Re: McKinley: lessons

From: Sue A Deaver-Dill <>
Date: Fri Feb 12 1999 - 19:14:53 PST

-----Original Message-----
From: <>
To: <>
Date: Wednesday, February 10, 1999 10:13 PM
Subject: Re: McKinley: lessons

O.K. Time to get on my high horse! :)

First--you post when the outside leg goes up. There is a nifty little rhyme
my instructor Krystal taught me when I was eight, but I can't remember it
Second--It is possible to ride like the Hill people. When I re-read _Hero_
and _Sword_ last year (I finaly got my own copy of both!) I went out to the
barn and spent a month teaching my mare, and myself, to work like a Hill
horse. I got mixed results. Technically it is possible, Ellie (that's my
mare) picked up on the weight and leg cues for walk, trot, canter, gallop,
reverse, circle, and sidepass (kind-of a sidways movement); I think that is
because I am training her in dressage, which uses a lot of leg and seat
aids; but I still don't know how to make her back up. (IF ANYONE HAS ANY
    Now, the in depth stuff; but first: a brief history: In 495 B.C. the
Eqyptian cavalry commander Xenophon published the first book on
horsemanship, many of the ideas he proposes are still in use today. This
book was used as a foundation for Greek classical horsemanship, which was as
close as history gets to Hill riding: the Greeks used a small,
sturupless<SP> saddle, with a bridle (a bridle with a curb bit, which they
invented. The curb bit has shanks on the part where it emerges from the
mouthpiece and the reins are attached to these, when the reins are used the
shanks provide leverage on the inside of the horse's mouth and the poll (top
of the head, where the bridle passes behind the ears), this basic bit became
more and more severe, and by the middle ages, the curb bits had spikes in
the mouthpiece. Thus, as someone else said, the knights didn't need to use
much rein pressure) Anyway, Robin used to train dressage horses on her farm,
a disipline developed from the writings of Xenophon and the teachings of the
    Hill ridding would be impossiple in battle, as Xenophon himself wrote.
Horses naturally carry 60% of their weight on the front end, and 40% on the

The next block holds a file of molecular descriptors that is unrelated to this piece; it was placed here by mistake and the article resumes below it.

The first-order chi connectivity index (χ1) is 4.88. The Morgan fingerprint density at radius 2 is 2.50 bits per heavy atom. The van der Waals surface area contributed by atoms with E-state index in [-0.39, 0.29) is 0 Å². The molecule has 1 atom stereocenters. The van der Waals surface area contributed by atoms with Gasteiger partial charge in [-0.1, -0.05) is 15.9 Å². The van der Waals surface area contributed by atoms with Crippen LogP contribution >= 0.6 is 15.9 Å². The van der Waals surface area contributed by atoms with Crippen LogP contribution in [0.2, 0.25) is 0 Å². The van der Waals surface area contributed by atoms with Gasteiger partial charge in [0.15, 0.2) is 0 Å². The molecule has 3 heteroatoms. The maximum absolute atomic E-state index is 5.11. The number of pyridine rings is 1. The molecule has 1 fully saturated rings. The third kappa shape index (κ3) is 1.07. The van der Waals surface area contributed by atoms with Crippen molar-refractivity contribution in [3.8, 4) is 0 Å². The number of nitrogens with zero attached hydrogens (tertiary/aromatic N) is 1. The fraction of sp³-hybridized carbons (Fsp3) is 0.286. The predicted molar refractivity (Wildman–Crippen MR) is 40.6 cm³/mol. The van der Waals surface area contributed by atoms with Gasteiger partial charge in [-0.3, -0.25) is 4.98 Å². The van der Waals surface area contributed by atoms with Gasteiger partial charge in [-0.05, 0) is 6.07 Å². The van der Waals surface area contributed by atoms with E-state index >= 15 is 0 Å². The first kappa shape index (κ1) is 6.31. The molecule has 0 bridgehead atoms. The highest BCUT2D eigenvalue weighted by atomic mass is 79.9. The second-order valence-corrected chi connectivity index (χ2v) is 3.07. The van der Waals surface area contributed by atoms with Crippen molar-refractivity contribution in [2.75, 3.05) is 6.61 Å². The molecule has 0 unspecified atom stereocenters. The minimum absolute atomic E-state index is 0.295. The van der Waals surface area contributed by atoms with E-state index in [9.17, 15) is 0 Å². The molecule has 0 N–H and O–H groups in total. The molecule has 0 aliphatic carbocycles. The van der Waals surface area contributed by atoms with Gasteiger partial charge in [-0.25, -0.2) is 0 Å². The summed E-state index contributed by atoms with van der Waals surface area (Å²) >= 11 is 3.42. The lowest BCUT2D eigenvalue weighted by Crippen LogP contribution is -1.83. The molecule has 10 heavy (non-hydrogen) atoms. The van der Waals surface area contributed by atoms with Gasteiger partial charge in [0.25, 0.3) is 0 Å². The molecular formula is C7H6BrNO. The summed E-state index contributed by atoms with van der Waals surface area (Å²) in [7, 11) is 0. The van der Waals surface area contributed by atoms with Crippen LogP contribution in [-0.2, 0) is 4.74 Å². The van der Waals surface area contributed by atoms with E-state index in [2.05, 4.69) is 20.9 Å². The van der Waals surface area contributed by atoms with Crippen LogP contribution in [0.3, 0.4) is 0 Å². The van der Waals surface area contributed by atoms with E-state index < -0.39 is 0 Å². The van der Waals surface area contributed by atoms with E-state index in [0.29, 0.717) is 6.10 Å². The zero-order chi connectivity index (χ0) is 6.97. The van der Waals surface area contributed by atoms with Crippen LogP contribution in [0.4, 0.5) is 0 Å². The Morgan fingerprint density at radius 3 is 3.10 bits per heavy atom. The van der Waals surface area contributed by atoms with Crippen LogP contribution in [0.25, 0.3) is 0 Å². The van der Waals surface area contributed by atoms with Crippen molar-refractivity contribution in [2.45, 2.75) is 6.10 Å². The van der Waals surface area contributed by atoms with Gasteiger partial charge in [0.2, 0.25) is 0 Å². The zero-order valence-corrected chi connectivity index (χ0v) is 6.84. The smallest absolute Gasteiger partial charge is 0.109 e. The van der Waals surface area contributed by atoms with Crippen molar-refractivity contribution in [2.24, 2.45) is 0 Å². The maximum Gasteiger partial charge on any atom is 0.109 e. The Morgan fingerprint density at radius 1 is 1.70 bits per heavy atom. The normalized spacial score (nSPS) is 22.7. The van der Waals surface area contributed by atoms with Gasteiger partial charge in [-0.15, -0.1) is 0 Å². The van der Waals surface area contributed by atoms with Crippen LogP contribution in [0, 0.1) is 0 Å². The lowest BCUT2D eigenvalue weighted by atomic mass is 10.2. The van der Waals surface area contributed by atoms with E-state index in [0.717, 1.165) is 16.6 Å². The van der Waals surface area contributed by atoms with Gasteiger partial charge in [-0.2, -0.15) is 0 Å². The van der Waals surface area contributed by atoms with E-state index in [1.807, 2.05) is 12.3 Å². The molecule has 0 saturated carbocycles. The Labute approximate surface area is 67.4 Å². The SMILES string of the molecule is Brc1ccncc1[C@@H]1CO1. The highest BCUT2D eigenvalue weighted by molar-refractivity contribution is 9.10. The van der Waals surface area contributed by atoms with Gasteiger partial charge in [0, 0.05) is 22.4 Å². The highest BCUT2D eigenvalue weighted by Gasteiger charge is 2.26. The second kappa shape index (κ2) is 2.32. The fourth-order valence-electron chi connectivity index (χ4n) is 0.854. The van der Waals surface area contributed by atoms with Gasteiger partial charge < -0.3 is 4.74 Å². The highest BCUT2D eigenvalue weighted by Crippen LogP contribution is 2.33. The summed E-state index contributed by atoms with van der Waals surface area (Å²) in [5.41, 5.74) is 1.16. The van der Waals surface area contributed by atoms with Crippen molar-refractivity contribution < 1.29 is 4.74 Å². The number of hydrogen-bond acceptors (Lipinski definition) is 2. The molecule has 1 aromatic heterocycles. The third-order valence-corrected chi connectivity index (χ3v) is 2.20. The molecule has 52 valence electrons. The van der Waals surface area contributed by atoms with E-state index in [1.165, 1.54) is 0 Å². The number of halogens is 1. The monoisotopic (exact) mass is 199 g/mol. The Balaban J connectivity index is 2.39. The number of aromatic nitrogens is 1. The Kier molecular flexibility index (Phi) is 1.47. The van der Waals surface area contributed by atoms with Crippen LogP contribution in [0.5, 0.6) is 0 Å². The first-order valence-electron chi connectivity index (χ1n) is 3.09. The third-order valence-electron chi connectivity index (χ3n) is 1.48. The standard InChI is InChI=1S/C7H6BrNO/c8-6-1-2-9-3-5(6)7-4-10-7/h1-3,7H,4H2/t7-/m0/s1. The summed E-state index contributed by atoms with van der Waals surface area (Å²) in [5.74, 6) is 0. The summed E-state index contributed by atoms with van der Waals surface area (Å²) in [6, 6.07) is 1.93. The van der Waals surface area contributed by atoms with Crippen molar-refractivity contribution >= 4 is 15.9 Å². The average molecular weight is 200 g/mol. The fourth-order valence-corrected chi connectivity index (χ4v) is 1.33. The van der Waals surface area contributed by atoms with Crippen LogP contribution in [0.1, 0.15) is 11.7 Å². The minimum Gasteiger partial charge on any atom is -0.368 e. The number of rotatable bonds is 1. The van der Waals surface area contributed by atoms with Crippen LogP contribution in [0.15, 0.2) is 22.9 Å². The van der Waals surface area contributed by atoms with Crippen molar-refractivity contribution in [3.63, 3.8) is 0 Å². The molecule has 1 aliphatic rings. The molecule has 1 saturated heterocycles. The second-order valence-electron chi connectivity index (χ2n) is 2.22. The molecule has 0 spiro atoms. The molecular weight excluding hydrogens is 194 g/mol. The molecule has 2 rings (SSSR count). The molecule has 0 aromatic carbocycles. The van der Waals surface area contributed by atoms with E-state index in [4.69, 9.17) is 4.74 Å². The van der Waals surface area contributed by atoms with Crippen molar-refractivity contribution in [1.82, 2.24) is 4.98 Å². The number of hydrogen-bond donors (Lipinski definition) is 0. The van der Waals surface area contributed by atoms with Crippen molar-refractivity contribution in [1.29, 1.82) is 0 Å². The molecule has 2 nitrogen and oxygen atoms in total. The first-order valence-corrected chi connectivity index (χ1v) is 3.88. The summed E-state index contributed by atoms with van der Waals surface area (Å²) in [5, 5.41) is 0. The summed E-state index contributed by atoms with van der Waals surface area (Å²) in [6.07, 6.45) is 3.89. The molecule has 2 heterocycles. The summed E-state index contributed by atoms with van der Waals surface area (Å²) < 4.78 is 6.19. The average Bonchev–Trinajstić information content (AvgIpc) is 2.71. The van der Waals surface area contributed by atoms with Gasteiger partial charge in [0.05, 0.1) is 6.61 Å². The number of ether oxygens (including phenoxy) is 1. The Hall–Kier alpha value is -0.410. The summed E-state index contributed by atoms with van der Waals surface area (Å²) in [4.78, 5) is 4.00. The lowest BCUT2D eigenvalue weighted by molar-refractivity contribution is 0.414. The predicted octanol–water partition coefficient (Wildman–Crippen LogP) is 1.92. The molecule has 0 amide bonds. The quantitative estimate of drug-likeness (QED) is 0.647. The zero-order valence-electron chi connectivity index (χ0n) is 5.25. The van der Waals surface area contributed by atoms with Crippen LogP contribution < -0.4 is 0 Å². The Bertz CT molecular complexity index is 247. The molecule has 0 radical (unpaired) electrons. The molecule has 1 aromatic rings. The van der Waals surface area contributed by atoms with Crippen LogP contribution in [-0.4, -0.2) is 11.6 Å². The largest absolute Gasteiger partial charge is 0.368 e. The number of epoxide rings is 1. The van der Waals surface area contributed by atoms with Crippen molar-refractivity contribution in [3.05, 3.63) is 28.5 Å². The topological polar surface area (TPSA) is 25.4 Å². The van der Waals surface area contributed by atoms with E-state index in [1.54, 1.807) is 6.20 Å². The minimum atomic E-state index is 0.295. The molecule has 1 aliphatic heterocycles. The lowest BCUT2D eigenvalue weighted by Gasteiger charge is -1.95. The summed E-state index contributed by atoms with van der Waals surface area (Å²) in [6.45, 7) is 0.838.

hind end; this makes the horse harder to turn and control in its natural
state (much like a runaway train). In order to combat this, we dressage
riders use the reins (which Hill riders would'nt have) to "collect" the
horse and balance it 60-40 on the hind end, which makes the horse more
agile. The Damarian cavalry is described like the Lippizans and the Spanish
Riding School in Vienna (which are a breed of white horses from Austria.
BTW:Sometimes a group does national tours, I saw a presentation a month
after I read _Sword_ and I have never seen horses who fit the description of
Hill horses so well. If they come to your city, GO SEE THE SHOW, its
amazing.) The Lippizan was developed as a war horse over the centuries, and
they use briddles and saddles. In short (which is pretty near impossible
for me when I'm talking about horses) if Hill riding worked in battle,
someone would already have done it between 495 B.C. and now. But, no matter
how impractical it is, Ellie likes it, and she always wins. Speaking of
Ellie, I think I can hear her thoughts (Kinda like Harry and Tsornin) _Food,
food, food_ Guess it must be feeding time.

                         Ha, ha! I finally shut her up!
                        If this is actually interesting to any of you I will
be shocked.
                                                --Beca Deaver
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Received on Fri Feb 12 19:18:41 1999

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